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[Cycles] Settings to restrict polar range for equirectangular panoramas
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For my current university project I need to create spherical panorama images for verifying an algorithm. In the real world those panorama images are created by a panoramic camera mounted on a mobile robot. Yet my real world images only contain a certain polar range, e.g. from the horizon at 0° to above the horizon at 30°, while the "equirectangular" panorama image setting in cycles produces images spanning from below the camera at -90° to above the camera at 90°.

Obviously, for producing useful images without wasting lots of render time on regions I don't really use, I needed to restrict the polar range.

Changes to the user:

The patch below adds two new input boxes when choosing the "equirectangular" image mode in cycles: "Elevation" and "Depression". "Elevation" is the angle between the camera horizon and the last row in the output image. "Depression" is the angle between the camera horizon and the upper edge of the output image. I've attached a small image (blender_depression_elevation_explained.svg) that should explain the two settings. The default settings are Elevation at -90° and Depression at 90° so no change to the original implementation should be visible.


Basically those two settings just remap the original output texture "v"-coordinate to a subset of that coordinate. It is equivalent to rendering the image at a higher resolution without the patch and then cropping everything above and below the desired range away. Remapping is done in the kernel functions "panorama_to_direction" and the inverse is done in "direction_to_panorama"; a few calculations are done in the "camera.cpp" code.

I've attached a few example images and an example scene. I hope this patch might be found useful. This is the first time I ever had a look at the blender source code and I am astonished how simple it was to add this feature.

All attached files are hereby public domain.

Event Timeline

Assigning to Dalai first, Dalai can you check on this? I guess Brecht should take a look too later. :)

Hi Andreas,

I like the patch, and I see myself using this. However, this is a not so common use case and this is doable in python (using Border Render to crop the effective render area). So I'm not sure it makes sense to be added in the core. And addon may work better in this case.

(and sorry about the long delay, I've been pondering about this since I saw the patch., but I wasn't so sure on how to phrase that)

I'm assigning to Brecht for his 2 cents.

Hi Dalai,

thank you for your response.

I wasn't aware of the "Border Render" functionality and it took me fifteen minutes and a glance at the documentation to find it. Despite from that I agree that "Border Render" plus a nifty Python Addon which does the tiresome calculations in the background would be a perfectly good solution.

Yet I see a few problems with this approach, which might be invalid, as I'm not very experienced with the capabilities of the Python API: In order to be as simple to use as possible the scene description containing the output image resolution has to be duplicated, as you want the user to set the actual output image resolution in the scene setup. Thus the addon has to transparently recalculate the output image resolution for the current render job, add the border range, but should not change these settings in the UI.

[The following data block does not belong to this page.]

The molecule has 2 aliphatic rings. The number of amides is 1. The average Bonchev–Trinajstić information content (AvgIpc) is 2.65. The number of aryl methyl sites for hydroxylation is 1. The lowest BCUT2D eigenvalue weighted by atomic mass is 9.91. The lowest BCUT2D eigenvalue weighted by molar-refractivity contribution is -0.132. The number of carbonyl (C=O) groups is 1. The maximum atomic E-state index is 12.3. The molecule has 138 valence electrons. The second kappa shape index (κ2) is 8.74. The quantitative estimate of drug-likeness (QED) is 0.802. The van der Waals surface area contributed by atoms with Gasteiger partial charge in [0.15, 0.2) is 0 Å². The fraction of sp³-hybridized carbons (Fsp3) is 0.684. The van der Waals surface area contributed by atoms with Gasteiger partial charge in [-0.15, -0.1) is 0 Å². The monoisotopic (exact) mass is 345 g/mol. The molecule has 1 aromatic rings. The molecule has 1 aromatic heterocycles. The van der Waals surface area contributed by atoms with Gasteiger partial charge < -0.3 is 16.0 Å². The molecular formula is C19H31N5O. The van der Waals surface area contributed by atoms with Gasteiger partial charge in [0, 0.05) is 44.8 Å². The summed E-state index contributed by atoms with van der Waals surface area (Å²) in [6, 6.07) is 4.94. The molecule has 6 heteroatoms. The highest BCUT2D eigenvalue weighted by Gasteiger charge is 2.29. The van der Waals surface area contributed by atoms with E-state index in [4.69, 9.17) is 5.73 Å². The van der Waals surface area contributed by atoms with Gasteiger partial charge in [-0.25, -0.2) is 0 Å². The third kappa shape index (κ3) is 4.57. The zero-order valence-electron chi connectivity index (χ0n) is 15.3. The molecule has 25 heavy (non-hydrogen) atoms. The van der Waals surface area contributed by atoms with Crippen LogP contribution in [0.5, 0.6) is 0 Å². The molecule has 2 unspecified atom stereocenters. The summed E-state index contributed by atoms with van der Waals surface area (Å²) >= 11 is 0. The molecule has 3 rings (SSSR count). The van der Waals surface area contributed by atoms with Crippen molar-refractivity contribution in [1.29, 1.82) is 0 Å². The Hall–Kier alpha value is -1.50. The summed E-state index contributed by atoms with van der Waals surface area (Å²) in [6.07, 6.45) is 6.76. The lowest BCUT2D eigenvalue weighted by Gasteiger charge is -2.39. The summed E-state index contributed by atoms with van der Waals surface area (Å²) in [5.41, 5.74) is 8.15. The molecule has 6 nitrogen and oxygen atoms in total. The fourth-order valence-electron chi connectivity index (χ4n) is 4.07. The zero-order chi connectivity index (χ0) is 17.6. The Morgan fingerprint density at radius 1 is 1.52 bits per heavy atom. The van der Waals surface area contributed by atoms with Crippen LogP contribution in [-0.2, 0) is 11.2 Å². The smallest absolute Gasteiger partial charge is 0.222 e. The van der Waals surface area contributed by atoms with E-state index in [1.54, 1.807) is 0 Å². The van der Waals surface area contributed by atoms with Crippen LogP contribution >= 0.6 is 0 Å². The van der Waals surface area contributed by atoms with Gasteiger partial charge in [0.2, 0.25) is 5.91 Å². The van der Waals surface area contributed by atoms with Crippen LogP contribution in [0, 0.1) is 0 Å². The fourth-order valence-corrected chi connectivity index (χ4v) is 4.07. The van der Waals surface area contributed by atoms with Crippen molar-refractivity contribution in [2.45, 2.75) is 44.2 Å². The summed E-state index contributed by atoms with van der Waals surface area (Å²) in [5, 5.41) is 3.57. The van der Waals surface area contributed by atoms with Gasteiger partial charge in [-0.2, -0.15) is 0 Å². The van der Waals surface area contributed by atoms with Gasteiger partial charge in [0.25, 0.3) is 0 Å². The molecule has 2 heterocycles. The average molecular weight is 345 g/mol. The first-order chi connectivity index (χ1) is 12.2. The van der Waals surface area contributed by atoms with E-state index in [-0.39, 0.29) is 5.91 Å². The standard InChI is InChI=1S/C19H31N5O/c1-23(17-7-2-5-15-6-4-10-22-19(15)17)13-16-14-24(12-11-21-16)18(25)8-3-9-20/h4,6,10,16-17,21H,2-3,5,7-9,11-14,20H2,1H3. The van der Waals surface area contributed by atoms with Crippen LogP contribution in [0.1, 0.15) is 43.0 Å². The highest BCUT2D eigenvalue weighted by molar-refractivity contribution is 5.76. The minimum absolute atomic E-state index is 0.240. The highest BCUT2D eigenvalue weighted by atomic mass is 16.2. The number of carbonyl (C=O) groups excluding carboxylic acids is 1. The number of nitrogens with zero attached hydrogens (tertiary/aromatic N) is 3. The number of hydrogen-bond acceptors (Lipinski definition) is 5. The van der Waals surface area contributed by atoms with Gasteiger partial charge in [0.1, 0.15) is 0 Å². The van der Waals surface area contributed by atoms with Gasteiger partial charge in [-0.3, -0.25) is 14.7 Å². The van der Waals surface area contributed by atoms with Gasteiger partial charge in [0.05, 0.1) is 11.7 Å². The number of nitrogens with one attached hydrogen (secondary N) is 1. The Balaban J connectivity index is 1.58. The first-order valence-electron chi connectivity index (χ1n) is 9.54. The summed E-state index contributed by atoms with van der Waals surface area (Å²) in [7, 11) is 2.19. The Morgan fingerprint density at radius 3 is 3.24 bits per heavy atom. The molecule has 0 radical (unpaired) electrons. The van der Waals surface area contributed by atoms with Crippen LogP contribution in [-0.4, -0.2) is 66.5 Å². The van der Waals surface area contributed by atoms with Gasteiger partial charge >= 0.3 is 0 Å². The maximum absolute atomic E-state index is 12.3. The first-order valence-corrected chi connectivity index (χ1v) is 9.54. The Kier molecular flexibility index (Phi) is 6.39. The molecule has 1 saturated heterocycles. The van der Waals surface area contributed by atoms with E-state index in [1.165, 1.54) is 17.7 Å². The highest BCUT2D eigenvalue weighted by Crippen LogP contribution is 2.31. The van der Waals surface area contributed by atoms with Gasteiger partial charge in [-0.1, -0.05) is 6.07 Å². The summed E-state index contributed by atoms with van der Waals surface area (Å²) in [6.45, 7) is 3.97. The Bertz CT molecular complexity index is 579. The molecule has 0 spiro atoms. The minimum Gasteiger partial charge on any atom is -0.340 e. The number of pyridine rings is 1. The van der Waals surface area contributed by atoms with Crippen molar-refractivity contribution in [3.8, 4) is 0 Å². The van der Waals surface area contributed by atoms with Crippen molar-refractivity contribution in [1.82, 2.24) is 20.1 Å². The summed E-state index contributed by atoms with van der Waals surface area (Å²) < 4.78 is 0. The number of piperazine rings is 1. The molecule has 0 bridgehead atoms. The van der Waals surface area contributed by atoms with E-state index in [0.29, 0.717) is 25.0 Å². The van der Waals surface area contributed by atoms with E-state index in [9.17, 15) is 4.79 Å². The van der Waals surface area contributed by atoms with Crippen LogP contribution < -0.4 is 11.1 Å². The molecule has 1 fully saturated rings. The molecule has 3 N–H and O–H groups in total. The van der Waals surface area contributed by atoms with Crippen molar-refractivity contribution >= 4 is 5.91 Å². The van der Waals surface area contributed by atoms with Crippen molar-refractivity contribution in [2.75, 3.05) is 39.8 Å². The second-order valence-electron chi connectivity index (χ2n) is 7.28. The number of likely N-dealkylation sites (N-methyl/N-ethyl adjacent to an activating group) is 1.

Additionally the Addon would have to "hook" into the "begin render event" -- I cannot imagine having an additional "Render Restricted Panoramic Image" button.

As I said, I cannot asses if these requirements can be met with a Python Addon.

An even better solution might be to change the code I've written to adapt the "border range" settings in the C++ code depending on the "elevation" and "depression" settings. This removes the need of adding two additional variables to the cycles kernel constants. Unfortunately I wont have time implementing (and more critical: testing and verifying) this until mid-august.

Thank you again and keep up the good work!


"Additionally the Addon would have to "hook" into the "begin render event" -- I cannot imagine having an additional "Render Restricted Panoramic Image" button."
That's totally doable in Python.

You can change the size before rendering, and re-change after rendering it.
Since we are talking about a equirectangular panorama, when you change the depression/elevation what you are doing is exactly that.
The approach in Python has a big advantage that it will make easier to keep the aspect ratio of the final image correct.

Otherwise with your patch one would need to calculate the correct height for the given angle range.

I think it makes sense to have these angles configurable as part of the core. I'd suggest to rename these to Vertical min/max and to add Horizontal min/max.

This came up in T39165: Cycles equirectangular panoramic camera missing Field-of-view settings.

Just to be clear, I'm fine with having this feature, just needs a better name and control for both vertical and horizontal min/max to be committable.

@Andreas Stöckel (aurelian15) : Hi, do you plan to finish this feature with the two things @Brecht Van Lommel (brecht) mentioned? Would be great to have the feature in trunk, this is the only camera type with no field-of-view settings. Thanks!

Thomas Dinges (dingto) changed the task status from Unknown Status to Resolved.Jan 21 2015, 7:55 AM
Thomas Dinges (dingto) claimed this task.

This has been implemented now, closing.